America's favorite cartoon brat will make his Fashion Week debut, courtesy of designer Jeremy Scott
The next time Bart Simpson says "Eat my shorts," he'll be talking about a considerably fancier set of duds.
The cartoon iconoclast will make his Fashion Week debut on Wednesday, as the yellow-hued muse of fashion designer Jeremy Scott's new line.
That's right, Bart Simpson — who's worn the same red T-shirt and blue shorts for the past 23 years — is hitting the runway.
"I just absolutely fell in love with Bart; I just thought, you know, he would be so great to have as a sweater," Scott — who has given the high-fashion treatment to the Flintstones and Mickey and Minnie Mouse — says of his decision to create the collection, which will comprise "six or eight" pieces.
Plus, Scott (pictured below, in Bart Simpson sweater) notes, it gives Springfield's most notorious rabble-rouser a chance to hang out with a different crowd.
"It's sexy supermodels and it's Bart; I don't think he's had that run yet," the designer says.
The Simpsons-inspired line — which will make its premiere during Scott's Fashion Week show at Milk Studios in New York on Feb. 15 — won't be for everyone, and would most likely be out of Homer and Marge's price range. ("It's definitely for a higher-end clientele," Scott admits.) But Scott's creations are part of a larger plan to evolve "The Simpsons" into a lifestyle brand, now that the show's audience has solidly grown beyond the younger crowd and into the moneyed demographics.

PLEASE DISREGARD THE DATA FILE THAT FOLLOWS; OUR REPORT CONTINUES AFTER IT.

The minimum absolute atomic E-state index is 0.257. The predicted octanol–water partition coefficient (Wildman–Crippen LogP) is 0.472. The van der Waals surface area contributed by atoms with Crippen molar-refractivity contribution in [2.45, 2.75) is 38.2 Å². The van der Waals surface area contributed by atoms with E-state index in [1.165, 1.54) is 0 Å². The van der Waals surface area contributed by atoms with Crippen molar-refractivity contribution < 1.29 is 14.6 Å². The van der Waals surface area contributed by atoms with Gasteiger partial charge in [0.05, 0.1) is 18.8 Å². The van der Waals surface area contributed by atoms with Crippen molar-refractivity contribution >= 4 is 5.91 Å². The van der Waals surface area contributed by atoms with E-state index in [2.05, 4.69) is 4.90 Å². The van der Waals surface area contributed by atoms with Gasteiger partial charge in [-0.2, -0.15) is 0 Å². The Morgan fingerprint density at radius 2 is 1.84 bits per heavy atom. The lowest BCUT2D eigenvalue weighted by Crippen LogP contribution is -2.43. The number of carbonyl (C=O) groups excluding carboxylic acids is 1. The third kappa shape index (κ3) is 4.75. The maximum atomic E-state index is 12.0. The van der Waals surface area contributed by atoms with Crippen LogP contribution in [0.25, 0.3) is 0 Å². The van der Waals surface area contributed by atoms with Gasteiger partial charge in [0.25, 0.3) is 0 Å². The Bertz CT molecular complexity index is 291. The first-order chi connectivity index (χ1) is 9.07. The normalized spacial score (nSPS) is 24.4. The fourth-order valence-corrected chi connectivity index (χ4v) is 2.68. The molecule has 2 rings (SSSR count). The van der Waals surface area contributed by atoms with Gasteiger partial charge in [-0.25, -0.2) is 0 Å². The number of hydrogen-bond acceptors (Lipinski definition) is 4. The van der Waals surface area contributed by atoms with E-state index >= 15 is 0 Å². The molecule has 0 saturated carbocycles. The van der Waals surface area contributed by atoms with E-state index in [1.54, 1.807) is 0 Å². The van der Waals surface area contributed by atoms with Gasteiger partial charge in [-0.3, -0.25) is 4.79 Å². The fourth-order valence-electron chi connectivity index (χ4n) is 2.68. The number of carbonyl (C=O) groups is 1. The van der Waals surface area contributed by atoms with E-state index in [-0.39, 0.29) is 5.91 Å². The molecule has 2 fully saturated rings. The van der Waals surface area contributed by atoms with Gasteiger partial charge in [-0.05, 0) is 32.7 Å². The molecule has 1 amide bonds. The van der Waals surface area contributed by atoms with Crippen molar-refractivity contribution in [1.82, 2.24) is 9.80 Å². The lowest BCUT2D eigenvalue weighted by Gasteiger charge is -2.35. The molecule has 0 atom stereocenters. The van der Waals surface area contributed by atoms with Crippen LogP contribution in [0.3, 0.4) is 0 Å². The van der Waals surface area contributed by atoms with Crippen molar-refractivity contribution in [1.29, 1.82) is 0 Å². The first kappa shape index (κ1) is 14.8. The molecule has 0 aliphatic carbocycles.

"'The Simpsons' has been evolving as a lifestyle brand as the audience has grown to include everyone," Jeffrey Godsick, president of Fox Consumer Products, told TheWrap. Godsick points to the line of Simpsons skateboards (and upcoming snowboard line) made by the Santa Cruz company as an earlier example of the expansion. While he was reluctant to divulge further plans for the lifestyle branding of the series, he did tell TheWrap that Fox has spoken to "a couple of European designers" and other creative types about possible products.
As for whether earlier fans of the series will be put off by "The Simpsons" being put out of their price range by products such as Scott's line, Godsick remains confident that audiences won't be alienated.
"You can buy 'Simpsons' apparel at so many price points all around the world that there's an opportunity for everyone to buy it at any level," Godsick notes.
But what about Bart Simpson himself say? What would the famously irreverent rascal say about his inclusion in the hoity-toity world of high fashion?
"He would say, 'Don't have a cow, man,'" Scott offered.
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